TODAY: Russia-Israel meeting sidesteps thorny issues; draft nuclear agreement could be ready for Obama’s July visit; state won’t put money into Sochi this year; road blockaded by protesters in Pikalyovo
The Kremlin has said that the US and Russia may have reached a draft deal on nuclear reduction by the time of Obama’s visit to Moscow in July. In his meeting with Israeli Foreign Minister Avigdor Lieberman, Sergei Lavrov has lauded Washington’s new approach to Iran and its nuclear issues, and added ‘we have confirmed the need to assure the international community of the exclusively peaceful nature of the Iranian nuclear program’. Lavrov made no public comment about dialogue with Hamas. China and Russia are backing a ‘convincing’ response to North Korea. A Georgian lawmaker has accused a St. Petersburg banker of having ties with Vladimir Putin and funding last month’s attempted uprising at a military base. Georgian Defense Minister Vasil Sikharulidze has told Washington officials that Russia is re-enforcing its build up of troops in breakaway Georgian territory.
Apparently preparations for the Sochi Olympics will require no government funding in 2009 or 2010, as private investment is so ample. A slightly different angle is reported in the Washington Post – that the government is slashing its Sochi budget due to the crisis, but state companies will step in and make up the difference. This year’s Russian Open golf tournament has been canceled after main sponsor Inteko pulled out.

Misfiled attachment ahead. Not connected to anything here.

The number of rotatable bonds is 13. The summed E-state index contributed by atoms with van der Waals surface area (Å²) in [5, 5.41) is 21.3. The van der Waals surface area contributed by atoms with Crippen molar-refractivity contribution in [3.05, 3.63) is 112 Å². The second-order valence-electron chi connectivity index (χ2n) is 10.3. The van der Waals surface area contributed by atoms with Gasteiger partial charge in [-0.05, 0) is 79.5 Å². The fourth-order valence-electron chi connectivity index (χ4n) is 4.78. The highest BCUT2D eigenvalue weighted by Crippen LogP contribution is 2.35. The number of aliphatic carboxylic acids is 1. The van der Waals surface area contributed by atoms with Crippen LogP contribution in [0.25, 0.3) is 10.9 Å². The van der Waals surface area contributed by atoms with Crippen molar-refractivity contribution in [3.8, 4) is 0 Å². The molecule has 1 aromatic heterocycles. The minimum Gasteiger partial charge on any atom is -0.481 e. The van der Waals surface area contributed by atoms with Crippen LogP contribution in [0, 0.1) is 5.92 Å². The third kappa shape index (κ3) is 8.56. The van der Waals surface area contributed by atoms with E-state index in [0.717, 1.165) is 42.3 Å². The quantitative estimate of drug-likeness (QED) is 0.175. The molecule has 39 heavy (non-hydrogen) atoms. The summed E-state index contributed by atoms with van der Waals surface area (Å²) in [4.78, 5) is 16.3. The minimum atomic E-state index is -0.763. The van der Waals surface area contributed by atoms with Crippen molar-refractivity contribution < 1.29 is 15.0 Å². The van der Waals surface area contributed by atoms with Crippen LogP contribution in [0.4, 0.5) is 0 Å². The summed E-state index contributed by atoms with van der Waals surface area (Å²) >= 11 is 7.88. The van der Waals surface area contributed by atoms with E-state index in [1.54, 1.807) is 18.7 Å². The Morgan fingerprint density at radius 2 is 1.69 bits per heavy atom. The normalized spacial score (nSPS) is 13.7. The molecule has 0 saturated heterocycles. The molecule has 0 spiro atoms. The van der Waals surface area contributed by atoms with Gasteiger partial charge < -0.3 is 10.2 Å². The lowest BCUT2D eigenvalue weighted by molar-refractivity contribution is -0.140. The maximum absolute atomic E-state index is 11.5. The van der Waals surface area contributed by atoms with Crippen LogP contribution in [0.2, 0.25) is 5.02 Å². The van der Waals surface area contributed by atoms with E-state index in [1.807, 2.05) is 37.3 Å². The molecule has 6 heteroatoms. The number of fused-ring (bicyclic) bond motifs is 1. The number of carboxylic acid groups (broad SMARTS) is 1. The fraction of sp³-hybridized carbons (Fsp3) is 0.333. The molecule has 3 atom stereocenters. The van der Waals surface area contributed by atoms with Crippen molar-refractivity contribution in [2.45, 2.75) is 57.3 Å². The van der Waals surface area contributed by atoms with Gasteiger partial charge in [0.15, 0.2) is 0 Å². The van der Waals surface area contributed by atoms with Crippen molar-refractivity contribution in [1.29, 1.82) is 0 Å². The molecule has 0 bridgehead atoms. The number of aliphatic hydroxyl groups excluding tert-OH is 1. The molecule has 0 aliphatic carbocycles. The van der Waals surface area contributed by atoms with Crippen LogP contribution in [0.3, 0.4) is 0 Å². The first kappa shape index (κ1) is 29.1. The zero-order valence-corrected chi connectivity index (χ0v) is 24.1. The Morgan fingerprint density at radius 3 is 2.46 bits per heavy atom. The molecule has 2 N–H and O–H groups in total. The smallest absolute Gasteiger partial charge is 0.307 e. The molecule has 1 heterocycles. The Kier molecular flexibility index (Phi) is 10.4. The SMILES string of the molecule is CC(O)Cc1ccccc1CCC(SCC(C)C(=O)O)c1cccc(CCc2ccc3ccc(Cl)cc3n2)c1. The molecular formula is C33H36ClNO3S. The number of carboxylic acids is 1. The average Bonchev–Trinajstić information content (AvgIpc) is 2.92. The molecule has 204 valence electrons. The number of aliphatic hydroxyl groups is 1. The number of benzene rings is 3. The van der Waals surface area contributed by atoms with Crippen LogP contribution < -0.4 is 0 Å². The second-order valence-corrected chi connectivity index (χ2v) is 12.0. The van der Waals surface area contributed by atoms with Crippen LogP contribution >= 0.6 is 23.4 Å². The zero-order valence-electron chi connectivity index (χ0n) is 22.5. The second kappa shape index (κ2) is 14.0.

The World Bank has warned that environmental damage accumulated over Soviet years has made the whole of the eastern bloc more vulnerable to global warming. New anti-corruption measures will see members of the police force wear name badges and police cars be equipped with video cameras. The New York Times looks at the trial of 12 members of revolutionary Islamic organization Hizbut Tahrir as a reflection of ‘Russia’s often contradictory policies toward Muslims’.
According to the Deputy Prime Minister, unemployment may be continuing to decrease, but for recently made redundant workers in the town of Pikalyovo, statistics are of little comfort. The workers have been sent $163,000 by Leningrad Governor Valery Serdyukov after they blocked a major highway to protest that poverty is rife in the city.
PHOTO: Unemployed residents walking along a road as they prepare to block a highway, June 2, 2009, in the town of Pikalyovo. (Oleg Zagorujko/Reuters)